No. 5 Eccles Old Road, Grange Villas
Nos. 3 and 5 Eccles Old Road, known as Grange Villas, were a pair of semi-detached houses built on the plot west of Oakfield sometime before spring 1881. We know from the 1911 census that the houses probably had around seven habitable rooms.
1881 The first known occupants were recorded in the 1881 census. They were the family of Peter Keevney, a 48 year old Tea Dealer from Ireland, who was an employer of six men, seven girls and three boys. His household in 1881 consisted of his wife, Mary J, 47, born in Rawtenstall, and two daughters, Marion, 14 and Lizzie, 12, both born in Farnworth.
1891 On 21 May 1890, Henry Kellett, of No 5 Eccles Old Road, died. Henry lived with three of his adult children. He had run a successful chemist and druggist practice at 87-89 Chapel Street leaving £5,913 in his will. The three siblings were still living at No 5 when the census was taken in 1891 despite the advert above which appeared in June 1890. The household head was recorded as Lucy Kellet, age 27, her 26 year old brother Walter, a Drysalter, and their 24 year old sister Bertha. All had been born in Salford, as had their domestic servant, Clare Counall, 19. Lucy moved the following year to 1, Brentwood, from where she married Frederick Knight, a Clergyman. They later lived at rectories in Droylsden and Ancoats.
1892- Kelly’s Directory listed No 5 with the house name ‘Kilchurn’. Its occupant in these years was Howard Curtis Sacre, a chemical manufacturer. His son, Lester Howard Sacre was born there in 1892 and a few years later was photographed ready to attend a fancy dress ball in the costume of the Mayor’s Chaplain.
1901 Occupied by Thomas Cleworth, 35, a building contractor. He had lived on Hankinson Street as a child. Trading as Cleworth and Robinson, around 1905 it was his company that built the five pairs of semi-detached villas on Halton Bank which stand today on the north side of the road.
1911 Although No.5 was vacant on the spring night that the 1911 census was taken, it is likely that the Family of William Barnett moved in shortly afterwards from their home at nearby 52 Highfield Road. William recorded himself on the 1911 census as a Taxi Cab Owner, and 10 years later he is listed in a 1921 trade directory as a motor haulage contractor at 5 Eccles Old Road.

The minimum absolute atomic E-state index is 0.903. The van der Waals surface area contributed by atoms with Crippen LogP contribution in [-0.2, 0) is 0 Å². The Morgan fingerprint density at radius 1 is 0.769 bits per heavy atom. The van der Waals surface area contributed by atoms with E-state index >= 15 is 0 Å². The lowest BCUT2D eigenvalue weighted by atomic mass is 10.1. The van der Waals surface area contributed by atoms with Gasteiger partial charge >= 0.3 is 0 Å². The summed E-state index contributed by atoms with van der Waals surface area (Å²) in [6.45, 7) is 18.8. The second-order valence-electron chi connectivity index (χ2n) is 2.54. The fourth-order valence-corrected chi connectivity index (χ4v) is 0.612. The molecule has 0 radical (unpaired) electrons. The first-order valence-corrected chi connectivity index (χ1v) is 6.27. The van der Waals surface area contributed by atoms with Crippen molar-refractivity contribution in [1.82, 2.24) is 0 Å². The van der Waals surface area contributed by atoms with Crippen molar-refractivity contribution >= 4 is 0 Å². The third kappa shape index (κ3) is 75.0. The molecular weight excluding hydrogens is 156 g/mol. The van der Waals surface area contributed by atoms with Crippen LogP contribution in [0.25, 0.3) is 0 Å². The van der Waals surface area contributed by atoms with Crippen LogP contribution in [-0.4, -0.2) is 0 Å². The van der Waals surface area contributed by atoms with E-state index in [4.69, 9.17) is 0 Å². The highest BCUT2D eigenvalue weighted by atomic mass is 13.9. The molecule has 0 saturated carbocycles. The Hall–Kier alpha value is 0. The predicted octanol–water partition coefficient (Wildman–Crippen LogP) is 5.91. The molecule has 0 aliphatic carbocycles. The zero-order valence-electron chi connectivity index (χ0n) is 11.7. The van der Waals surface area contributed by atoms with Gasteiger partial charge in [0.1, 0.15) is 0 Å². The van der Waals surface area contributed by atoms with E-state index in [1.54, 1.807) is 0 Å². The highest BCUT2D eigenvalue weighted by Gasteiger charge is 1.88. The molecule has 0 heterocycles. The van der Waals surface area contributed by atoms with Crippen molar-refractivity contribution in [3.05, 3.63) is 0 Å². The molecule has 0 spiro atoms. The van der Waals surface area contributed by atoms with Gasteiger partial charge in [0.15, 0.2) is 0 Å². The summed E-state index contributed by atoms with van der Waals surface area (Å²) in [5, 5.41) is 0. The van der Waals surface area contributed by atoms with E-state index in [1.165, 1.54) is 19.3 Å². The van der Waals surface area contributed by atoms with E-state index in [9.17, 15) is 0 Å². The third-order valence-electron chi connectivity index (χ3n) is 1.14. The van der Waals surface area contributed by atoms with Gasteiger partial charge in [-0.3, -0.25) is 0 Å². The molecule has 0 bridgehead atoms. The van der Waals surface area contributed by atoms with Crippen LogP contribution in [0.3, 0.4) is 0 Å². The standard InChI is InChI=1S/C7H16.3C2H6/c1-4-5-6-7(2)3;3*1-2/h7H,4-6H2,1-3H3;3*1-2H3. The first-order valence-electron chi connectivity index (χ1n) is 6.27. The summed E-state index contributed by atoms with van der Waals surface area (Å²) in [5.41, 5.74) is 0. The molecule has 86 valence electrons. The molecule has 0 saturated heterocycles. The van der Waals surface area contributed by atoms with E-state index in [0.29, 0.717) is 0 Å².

We know that William had a son, Percy, who celebrated his birthday on 21 February 1912. A birthday greeting postcard from his mother was posted to Percy at 12.30pm on 20th February and no doubt arrived early on the 21st. The message reads, ‘Dear Percy, Many, many happy returns of the day and a hundred after them, Your loving Mother’.
Birthday postcard from Jane Barnett to son Percy at 5 Eccles Old Road, 1912. Over 32000 Victorian and Edwardian greetings cards are held in the Laura Seddon Collection at Manchester Metropolitan University
Percy followed his father’s trade, and we find him in 1924 at Gilda Crescent Road, at the other end of Eccles Old Road. His marriage entry in St.Mary, Eccles register records both his and his father’s occupation as Taxi Driver.
1922 5, Eccles Old Road is taken by Joseph Garsden and his wife, Priscilla and continues to be used as a motor garage.
1939 By the time of the 1939 Register, Joseph is described as a Garage Proprietor and his 35 year old son, also Joseph, as manager. The adjoining No 3 is vacant at this time, and it appears that Garsden took over both properties.
Road widening between Langworthy Road and Nursery Street required the purchase of buildings and frontages along Eccles Old Road. In most case the walls were set back and new boundary walls were constructed with trees and privets replaced. It was necessary to purchase 3 and 5 Eccles Old Road No 3 was bought from J Clitheroe, No 5 from J Garsden.
1950s & 60s Priscilla Garsden died in 1948. Joseph would have been over 60 (he died in 1964) and it appears he had handed the business to his two sons. Directories in the 1950s show brothers Joseph and William, Garage Proprietors. Maps and photographs from the 1950s and 60s indicate that the Garsdens lived in a house built on the site of No 3, with the expanded garage on the site of No. 5. By the 1960s the premises were known as Blue Star Garages Ltd.
Stan Sumara’s reminiscences of the Blue Star garage. In June 1970 Stan graduated from Liverpool University followed by further training as a solicitor. Prior to taking up a solicitor’s post Stan was employed at Hope Hospital on £16 a week and, to further supplement his income, he took a job at the Blue Star Garage on Eccles Old Road, where he worked evenings and some weekends. This was at the time of decimalisation and cash payments formed the majority of purchases. 5 star Texaco petrol was 7 shillings a gallon often accompanied with promotions such as ‘have drink on me’ which referred to free tea bags with petrol purchases! Stan and his partner John Siddall from Strawberry Road were ‘front of house’ working as petrol pump attendants. Stan later advanced to tyre fitting and battery sales which were often bought on hire purchase. The manager Mr Langley and his wife lived next to the garage in a detached house and may also have been involved in the Blue Star garage on Bolton Road. To the rear of Eccles Old Road garage was a workshop area, often used by individuals repairing or servicing their own vehicles. The garage also sold sweets with the children of Sutton Flats provided providing passing trade. Stan’s promotion at the hospital now meant working shifts and he left the Blue Star garage. He later had a long career as a solicitor and devotes time to local history and his garden.